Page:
Soma: He put a limiter on himself. *laughs*
Ucchi: What’s important is that he purposefully didn’t show off what he was good at.
Rikiya: For me, I think it’d be the stalker.
Ucchi: Oh yeah, there was that.
Soma: That was bad…
Rikiya: The one who hides in the classroom locker, and when Koutarou gets up from his seat she bursts out and says “I love you!” It was a confession, but it scared me.
Q: That situation was nothing but scary.
Rikiya: Yeah, it’s not something that you really come across.
Q: Speaking of confessions, are there any confession situations or lines that would move your heart? They don’t necessarily have to be confessions of love.
Q: It could be something like a confession of gratitude or praise.
Soma: A confession that’d move my heart, huh~?
Ucchi: You know, I don’t like it when my heart races.
Ucchi: Like when someone texts me “There’s something I want to talk about” first; I hate that.
Soma: Oh~ I think I know what you mean.
Ucchi: It makes me think, “Just say it then!”
Soma: I get you. “Are you busy?” I hate that kind of thing.
Ucchi: Yeah, and “There’s something I want to ask.” Then ask it! It feels like I’m being trapped in my head, and it makes me think “Is it that? Did they find out about that bad thing I did? *laughs*” Just say it without that preface~
Soma: I totally understand. You don’t want them to leave it for the next day.
Ucchi: Exactly. So in that sense, I think I might hate confessions. If someone tells me “I have something to confess tomorrow” I’d be like “Just tell me now.”
Soma: It’d be better to hear it outright.
Ucchi: Yeah. Just write it directly in the message.
Ucchi: Maybe I have a fear of confessions. They really stress me out. *laughs*
Soma: I know exactly what you mean.
Q: Are you the same way, Saito-san?
Soma: I’m the type that doesn’t want to carry my worries over to the next day. If it’s just a matter of making mental preparations then that’s fine, but I dislike vague situations where I don’t know if it’s going to be a good thing or a bad thing.
As for romantic confessions, when I was in high school, I had a pretty similar mindset to Tokio-kun. I’d fantasize about joining the literature club and having a mysterious senpai ask me, “You’re reading this book too?” So, I also wished I could experience a super cliche situation just once. You know, like on the rooftop, after school, with the sunset!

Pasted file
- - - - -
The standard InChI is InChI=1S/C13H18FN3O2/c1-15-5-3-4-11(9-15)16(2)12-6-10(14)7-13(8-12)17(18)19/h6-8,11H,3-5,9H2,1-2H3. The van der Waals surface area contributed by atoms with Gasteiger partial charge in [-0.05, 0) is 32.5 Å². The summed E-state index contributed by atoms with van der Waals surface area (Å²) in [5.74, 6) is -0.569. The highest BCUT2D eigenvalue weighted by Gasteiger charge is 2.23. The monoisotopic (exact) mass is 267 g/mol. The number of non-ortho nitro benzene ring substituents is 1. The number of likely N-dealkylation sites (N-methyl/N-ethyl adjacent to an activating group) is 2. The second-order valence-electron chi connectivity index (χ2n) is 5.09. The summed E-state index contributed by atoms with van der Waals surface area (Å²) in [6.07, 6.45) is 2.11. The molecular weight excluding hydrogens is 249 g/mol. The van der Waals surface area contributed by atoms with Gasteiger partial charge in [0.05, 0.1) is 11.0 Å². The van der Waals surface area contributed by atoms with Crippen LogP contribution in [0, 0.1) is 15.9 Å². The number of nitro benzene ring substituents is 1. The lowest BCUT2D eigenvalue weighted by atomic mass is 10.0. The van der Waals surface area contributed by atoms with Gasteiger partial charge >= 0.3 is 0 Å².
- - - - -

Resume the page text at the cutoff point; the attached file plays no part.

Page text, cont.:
Ucchi: Ahh, that’s nice~
Q: It’s something everyone aspires for at least once.
Soma: I became a voice actor so that I could do that.
Soma: As a voice actor, I can become a high school student as many times as I want *laughs*. Well, I would like to experience a situation that’s too cliche to be likely to happen in real life.
Q: Ahh~. What about you, Tomizono-san?
Rikiya: It’s not a confession, but I find situations like the one at the end of the film where the friends are watching fireworks together to be emotional. I want to experience that.
Q: And share your feelings?
Rikiya: Yeah~ I want to watch fireworks with guy friends in one of those local little-well-known places.
Q: That really is adolescence. What about Umehara-san?
Ume-chan: Hmm… I want to be confessed to.
(Everyone laughs at how he says that with a serious face)
Soma: This is going to be difficult to continue from. *laughs*
Ume-chan: I’m digging my own grave *laughs*. But when I was a student, I was the type to confess myself.
Ucchi: You would rather love than be loved, huh? *laughs*
Soma: This conversation is tough. *laughs*
Ume-chan: So well, now that I’m at this age, I think it’d be nice to be confessed to.
Q: If someone were to confess to you now, how would you like it to go?
Ume-chan: Hmm, I wonder. Hmm…
Soma: Well, you want to be confessed to directly, right? Like “Umehara-san, I love you!”
Ume-chan: Ahh, I don’t want that.
Ume-chan: I wouldn’t like that.
Soma: What are they supposed to do?!
Ume-chan: I’d be a bit put off if they came at me forcefully…
Ucchi: Then what?
Soma: This guy’s kind of conceited.
Ucchi: What can they do to make Umehara-kun fall?
Ume-chan: I won’t fall~
All: *burst out laughing*
Ucchi: You won’t?! *laughs*
Soma: Well, this conversation’s fallen flat. *laughs*
Ume-chan: I just meant that I’d like to experience being confessed to *laughs*. I usually don’t get to feel that kind of excitement.
Q: Thanks for the entertaining discussion! *laughs* Finally, please give a message for the fans.
Ume-chan: Since it’s an adolescence story, you should first enjoy watching the boys work towards their common goal. You’ve probably experienced the excitement resulting from love consultations among friends, so I hope you’ll recall those bittersweet memories of youth. And of course, I think people who are currently in that springtime of life will enjoy the film too.
Rikiya: This film is only 54 minutes long, so you can watch it whenever you want that heart-racing feeling. I also recommend it to anyone who wants to recall what love was like, regardless of gender.
Ucchi: I think Kimimote was created in an easy-to-watch way. Also, the main cast is made up of different types of characters, so if you’ve already watched the film once, I recommend going to the theatre again to watch it from a different character’s perspective.
Soma: I think this film likely depicts adolescence from a different perspective than what the viewers had in mind beforehand. People will experience it in varying ways, but at the very start of the recording, the director said that “This is a story about clumsy boys forming a team and working together towards a common goal.” I interpret it as their one summer of youth, so I hope you’ll enjoy Kimimote’s youthfulness in your own way.